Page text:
I’m not a great fan of social media. Part of me thinks that instead of bringing us closer together, it’s driving us further apart. I loathe the addictive behaviour that comes part and parcel with owning a smartphone. I abhor the idea of 24/7 availability and the expectations this creates. I detest the fact that all too often people in my company would now prefer to text others not present rather than fully engage with me. Perhaps I’m losing my touch.

I worry that Facebook has birthed a generation where envy is rampant, where peer comparison is the norm, and where we look at other people’s lives wondering what we’ve done (or not done) with our own.

While the writer in me admires the brevity of 140-character tweets, the raconteur in me mourns the loss of the colourful prose that used to lead to a final, often irrelevant, point. So keyed up and keyed in are we today, that we no longer have time for long-winded stories and in our  conciseness seem to be relegating swathes of anecdotes to the untold.

And yet, social media has its moments.

Me as a maid in My Fair Lady

Me (back right) as a maid in My Fair Lady

Some months ago, when I was home in Ireland, my mother mentioned that she’d given my email address to a classmate of mine who was one of a few organising our 30-year school reunion. I didn’t pay much attention at the time as I’d no intention of going. Thirty years is thirty years, no matter how you look at it. People move on. They go their separate ways. I’d forgotten the names of many and doubted very much if any would remember anything about me other than that my father had the misfortune to head the investigation into the disappearance of the racehorse Shergar – and I’d heard enough horse jokes to last me a lifetime.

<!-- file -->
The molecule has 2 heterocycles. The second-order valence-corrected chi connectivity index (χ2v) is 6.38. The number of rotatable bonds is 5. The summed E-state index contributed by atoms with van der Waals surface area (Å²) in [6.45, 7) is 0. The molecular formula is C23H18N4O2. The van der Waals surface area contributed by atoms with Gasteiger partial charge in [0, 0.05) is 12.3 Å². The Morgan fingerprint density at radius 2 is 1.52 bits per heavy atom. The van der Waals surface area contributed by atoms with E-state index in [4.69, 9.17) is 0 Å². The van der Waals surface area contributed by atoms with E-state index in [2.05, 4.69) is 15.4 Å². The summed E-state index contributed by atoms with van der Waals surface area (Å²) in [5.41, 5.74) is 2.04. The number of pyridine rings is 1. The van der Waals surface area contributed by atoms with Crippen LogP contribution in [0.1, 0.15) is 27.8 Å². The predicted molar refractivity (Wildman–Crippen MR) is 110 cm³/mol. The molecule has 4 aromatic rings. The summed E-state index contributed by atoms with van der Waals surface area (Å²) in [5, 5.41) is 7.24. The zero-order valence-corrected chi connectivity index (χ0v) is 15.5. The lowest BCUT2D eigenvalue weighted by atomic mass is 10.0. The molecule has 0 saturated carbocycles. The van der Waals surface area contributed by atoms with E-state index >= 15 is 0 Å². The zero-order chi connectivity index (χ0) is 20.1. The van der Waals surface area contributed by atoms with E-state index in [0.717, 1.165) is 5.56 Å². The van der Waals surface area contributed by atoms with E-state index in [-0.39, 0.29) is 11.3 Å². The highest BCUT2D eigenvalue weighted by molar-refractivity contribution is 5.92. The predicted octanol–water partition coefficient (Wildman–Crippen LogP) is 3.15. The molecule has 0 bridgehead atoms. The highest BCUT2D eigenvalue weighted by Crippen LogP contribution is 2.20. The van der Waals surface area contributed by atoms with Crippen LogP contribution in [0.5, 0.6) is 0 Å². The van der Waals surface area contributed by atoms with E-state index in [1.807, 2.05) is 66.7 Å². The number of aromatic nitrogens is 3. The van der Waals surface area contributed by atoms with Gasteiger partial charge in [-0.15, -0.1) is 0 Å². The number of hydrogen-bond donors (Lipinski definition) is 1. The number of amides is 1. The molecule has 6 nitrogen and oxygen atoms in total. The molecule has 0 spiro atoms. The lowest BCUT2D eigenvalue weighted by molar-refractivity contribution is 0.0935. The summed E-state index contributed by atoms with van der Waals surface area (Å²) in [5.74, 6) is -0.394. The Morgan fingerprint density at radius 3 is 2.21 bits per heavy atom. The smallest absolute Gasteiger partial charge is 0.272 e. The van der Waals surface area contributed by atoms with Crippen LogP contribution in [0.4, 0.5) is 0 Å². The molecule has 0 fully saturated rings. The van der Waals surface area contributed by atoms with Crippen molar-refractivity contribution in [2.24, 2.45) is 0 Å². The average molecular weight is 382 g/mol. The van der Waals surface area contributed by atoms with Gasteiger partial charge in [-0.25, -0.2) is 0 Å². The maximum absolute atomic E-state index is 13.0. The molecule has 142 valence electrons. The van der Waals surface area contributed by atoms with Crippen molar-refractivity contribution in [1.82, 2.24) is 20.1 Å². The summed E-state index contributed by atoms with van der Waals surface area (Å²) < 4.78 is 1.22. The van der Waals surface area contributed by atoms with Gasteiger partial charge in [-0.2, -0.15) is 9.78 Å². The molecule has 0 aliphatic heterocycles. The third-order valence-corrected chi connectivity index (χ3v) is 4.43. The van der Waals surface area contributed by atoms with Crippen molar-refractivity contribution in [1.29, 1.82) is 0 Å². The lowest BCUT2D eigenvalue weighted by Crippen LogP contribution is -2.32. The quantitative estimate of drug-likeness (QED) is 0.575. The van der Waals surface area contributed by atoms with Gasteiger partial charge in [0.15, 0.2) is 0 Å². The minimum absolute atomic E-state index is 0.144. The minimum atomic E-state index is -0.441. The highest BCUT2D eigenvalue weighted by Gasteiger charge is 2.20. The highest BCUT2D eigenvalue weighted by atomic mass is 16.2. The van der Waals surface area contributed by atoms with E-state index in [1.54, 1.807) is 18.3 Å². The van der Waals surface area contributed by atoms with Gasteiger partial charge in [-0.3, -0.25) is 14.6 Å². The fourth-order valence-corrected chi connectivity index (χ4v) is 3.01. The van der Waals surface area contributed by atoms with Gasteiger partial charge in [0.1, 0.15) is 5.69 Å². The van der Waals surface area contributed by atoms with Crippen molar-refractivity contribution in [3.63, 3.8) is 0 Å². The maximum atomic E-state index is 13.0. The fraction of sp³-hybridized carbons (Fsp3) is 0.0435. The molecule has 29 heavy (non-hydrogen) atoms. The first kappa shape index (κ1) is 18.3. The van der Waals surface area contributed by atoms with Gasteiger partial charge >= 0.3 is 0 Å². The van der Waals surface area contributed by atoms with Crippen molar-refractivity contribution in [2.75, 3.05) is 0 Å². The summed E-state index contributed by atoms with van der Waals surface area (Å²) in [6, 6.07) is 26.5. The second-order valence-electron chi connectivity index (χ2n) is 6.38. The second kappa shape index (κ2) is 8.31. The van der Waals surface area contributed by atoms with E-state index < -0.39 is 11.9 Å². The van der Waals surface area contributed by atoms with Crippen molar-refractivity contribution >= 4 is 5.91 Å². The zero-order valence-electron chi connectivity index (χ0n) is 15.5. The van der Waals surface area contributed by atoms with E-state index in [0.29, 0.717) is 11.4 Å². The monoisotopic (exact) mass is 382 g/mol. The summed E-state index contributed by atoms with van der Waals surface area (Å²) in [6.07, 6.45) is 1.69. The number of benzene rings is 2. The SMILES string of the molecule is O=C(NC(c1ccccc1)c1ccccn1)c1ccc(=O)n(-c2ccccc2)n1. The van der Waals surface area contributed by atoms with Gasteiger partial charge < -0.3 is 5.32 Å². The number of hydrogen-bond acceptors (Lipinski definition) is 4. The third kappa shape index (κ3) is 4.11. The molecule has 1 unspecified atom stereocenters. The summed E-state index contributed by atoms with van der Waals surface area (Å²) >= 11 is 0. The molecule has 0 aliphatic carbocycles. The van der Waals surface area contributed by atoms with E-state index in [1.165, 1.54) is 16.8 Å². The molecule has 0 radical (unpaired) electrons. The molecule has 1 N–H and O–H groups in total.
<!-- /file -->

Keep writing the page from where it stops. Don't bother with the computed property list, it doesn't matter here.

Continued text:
When I saw the date and realised that I would be in Israel, I was relieved. Online one night, looking for some diversion, I searched for the group page on Facebook, curious to see the changes time had wrought. Old photos, old faces, old names popped up. And daily, the numbers interacting with the page grew, the stories started, and the past resurrected itself piece by piece. But alongside that came the updates – marriages, kids, homes, careers – and for the first time I saw the power that Facebook and its ilk has when it comes to reconnecting people.

The Debs... 1982

The Debs… 1982

Before social media, we’d have been communicating by written letters and phone calls – both of which are way too easy to ignore. I’d most likely have read the invitation, checked to see if the few I’ve remained in touch with were going, and if the answer was nay, then I’d have binned it. But with Facebook, the interaction is continuous, the conversations are in real time, and the thoughts of attending a 30-year reunion are now hugely appealing – but I’ll be in Israel. And I’m strangely disappointed.

This week, although I never thought I’d see the day when I’d admit to this in public, I’m grateful to Mark Zuckerberg and Facebook for facilitating the bringing together of so many people, for giving us a forum to reconnect, and for aiding and abetting in the publication of photos that have kept me amused all week. I’m particularly grateful though to the organising team; to those who decided to run with this and are doing such fantastic job of reconnecting so many. Nice job, lads.

Note: For a reminder of what the Grateful series is about, check out the post Grateful 52